2)  How does serotonin modify the properties of locomotor CPG neurons?  Serotonin (5-HT) plays an important role in preparing the locomotor network for action. In mice, if the serotonergic inputs to the spinal cord are blocked, it is difficult to evoke fictive locomotion.  We hypothesize that 5-HT increases the excitability of the neurons and alters their synaptic strengths to allow rhythmic motor output.  We have been studying the mechanisms by which 5-HT excites identified interneurons, including commissural interneurons, V2a interneurons and Hb9 interneurons.  For example, 5-HT enhances the excitability of CINs in part by reducing the amplitude of the spike afterhyperpolarization; this allows the neuron to recover from the spike sooner and fire at higher frequencies.  The mechanism is a reduction in a voltage-sensitive calcium current, which in turn reduces IK(Ca) to reduce the afterhyperpolarization.  Our recent work on postnatal maturation of spinal interneurons shows that their responses to serotonin change with age. For example, serotonin excites neonatal commissural interneurons, which depolarize and fire tonically. This arises from a serotonergic reduction of N- and P/Q-type calcium currents, indirectly reducing the calcium-activated potassium current and exciting the neurons. In contrast, by two weeks after birth, serotonin evokes bistability and plateau potential firing in these neurons.  It does so not by reducing calcium currents as in the neonatal neurons, but by increasing an L-type calcium current that underlies the prolonged depolarization of the plateau potential.  These experiments combine whole cell recordings with calcium imaging using a two-photon microscope.  This work is supported by a Jacob Javits Neuroscience Investigator Award from the NIH.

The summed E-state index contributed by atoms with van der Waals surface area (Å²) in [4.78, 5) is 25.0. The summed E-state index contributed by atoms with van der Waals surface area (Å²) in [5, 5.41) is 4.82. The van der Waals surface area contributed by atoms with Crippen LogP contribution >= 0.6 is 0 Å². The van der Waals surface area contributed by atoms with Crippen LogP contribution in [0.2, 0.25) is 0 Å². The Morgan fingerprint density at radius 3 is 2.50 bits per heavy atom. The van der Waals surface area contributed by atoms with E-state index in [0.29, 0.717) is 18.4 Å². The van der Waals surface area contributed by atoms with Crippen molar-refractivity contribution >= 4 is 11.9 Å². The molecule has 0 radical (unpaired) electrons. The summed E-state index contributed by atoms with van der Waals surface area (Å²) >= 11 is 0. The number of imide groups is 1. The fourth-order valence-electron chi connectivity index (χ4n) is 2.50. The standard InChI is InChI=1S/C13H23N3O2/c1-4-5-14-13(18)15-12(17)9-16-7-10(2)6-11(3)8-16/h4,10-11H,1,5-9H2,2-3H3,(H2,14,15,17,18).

3) What are the cellular consequences of spinal cord injury (SCI)?  Typically, spinal injuries occur in the cervical or thoracic regions of the spinal cord.  The locomotor CPG, located in the lumbar cord, is not itself damaged by SCI, but it suffers from loss of both the descending glutamatergic and the modulatory inputs from the brain, including those releasing serotonin.  The long-term consequences of this denervation are not clear.  We have begun to analyze the SCI-induced changes in sensitivity to serotonin in identified locomotor-related interneurons.  V2a interneurons do not change their intrinsic firing properties markedly, but become 100-1000 times more sensitive to serotonin one month after SCI, compared to sham controls.  We combined electrophysiological and immunocytochemical approaches to study the mechanisms for this increase in sensitivity, showing that there is an increase in 5HT2A receptors and a class of calcium channels, and a decrease in the serotonin transporter.  Future work will look at the effects of SCI on other interneurons, and on synaptic interactions between them.  This work was supported by an ARRA grant from the NIH.